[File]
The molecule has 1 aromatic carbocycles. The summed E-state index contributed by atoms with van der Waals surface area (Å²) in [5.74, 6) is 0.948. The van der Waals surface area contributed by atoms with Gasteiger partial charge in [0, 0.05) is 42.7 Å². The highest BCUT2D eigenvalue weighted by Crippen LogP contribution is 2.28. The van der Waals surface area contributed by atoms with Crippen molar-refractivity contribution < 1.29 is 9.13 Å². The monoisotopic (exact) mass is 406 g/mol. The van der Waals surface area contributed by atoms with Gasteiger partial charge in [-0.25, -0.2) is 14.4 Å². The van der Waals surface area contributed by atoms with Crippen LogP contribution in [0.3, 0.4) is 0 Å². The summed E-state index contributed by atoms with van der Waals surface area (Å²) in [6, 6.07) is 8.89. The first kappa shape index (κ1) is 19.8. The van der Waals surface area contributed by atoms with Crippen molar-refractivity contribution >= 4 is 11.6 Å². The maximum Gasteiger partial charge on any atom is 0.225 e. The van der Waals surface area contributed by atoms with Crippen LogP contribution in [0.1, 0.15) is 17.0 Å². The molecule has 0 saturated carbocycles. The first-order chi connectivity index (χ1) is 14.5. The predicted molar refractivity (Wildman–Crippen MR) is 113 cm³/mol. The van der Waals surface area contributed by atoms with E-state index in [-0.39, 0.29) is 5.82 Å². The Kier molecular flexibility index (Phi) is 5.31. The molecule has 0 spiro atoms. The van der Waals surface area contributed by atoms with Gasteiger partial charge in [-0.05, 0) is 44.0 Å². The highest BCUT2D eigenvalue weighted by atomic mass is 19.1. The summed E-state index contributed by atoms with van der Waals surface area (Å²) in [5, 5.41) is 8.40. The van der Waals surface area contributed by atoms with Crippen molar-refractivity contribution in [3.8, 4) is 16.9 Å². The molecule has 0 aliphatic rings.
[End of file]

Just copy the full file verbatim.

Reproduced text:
The molecule has 1 aromatic carbocycles. The summed E-state index contributed by atoms with van der Waals surface area (Å²) in [5.74, 6) is 0.948. The van der Waals surface area contributed by atoms with Gasteiger partial charge in [0, 0.05) is 42.7 Å². The highest BCUT2D eigenvalue weighted by Crippen LogP contribution is 2.28. The van der Waals surface area contributed by atoms with Crippen molar-refractivity contribution < 1.29 is 9.13 Å². The monoisotopic (exact) mass is 406 g/mol. The van der Waals surface area contributed by atoms with Gasteiger partial charge in [-0.25, -0.2) is 14.4 Å². The van der Waals surface area contributed by atoms with Crippen LogP contribution in [0.3, 0.4) is 0 Å². The summed E-state index contributed by atoms with van der Waals surface area (Å²) in [6, 6.07) is 8.89. The first kappa shape index (κ1) is 19.8. The van der Waals surface area contributed by atoms with Crippen molar-refractivity contribution >= 4 is 11.6 Å². The maximum Gasteiger partial charge on any atom is 0.225 e. The van der Waals surface area contributed by atoms with Crippen LogP contribution in [0.1, 0.15) is 17.0 Å². The molecule has 0 saturated carbocycles. The first-order chi connectivity index (χ1) is 14.5. The predicted molar refractivity (Wildman–Crippen MR) is 113 cm³/mol. The van der Waals surface area contributed by atoms with E-state index in [-0.39, 0.29) is 5.82 Å². The Kier molecular flexibility index (Phi) is 5.31. The molecule has 0 spiro atoms. The van der Waals surface area contributed by atoms with Gasteiger partial charge in [-0.05, 0) is 44.0 Å². The highest BCUT2D eigenvalue weighted by atomic mass is 19.1. The summed E-state index contributed by atoms with van der Waals surface area (Å²) in [5, 5.41) is 8.40. The van der Waals surface area contributed by atoms with Crippen molar-refractivity contribution in [3.8, 4) is 16.9 Å². The molecule has 0 aliphatic rings.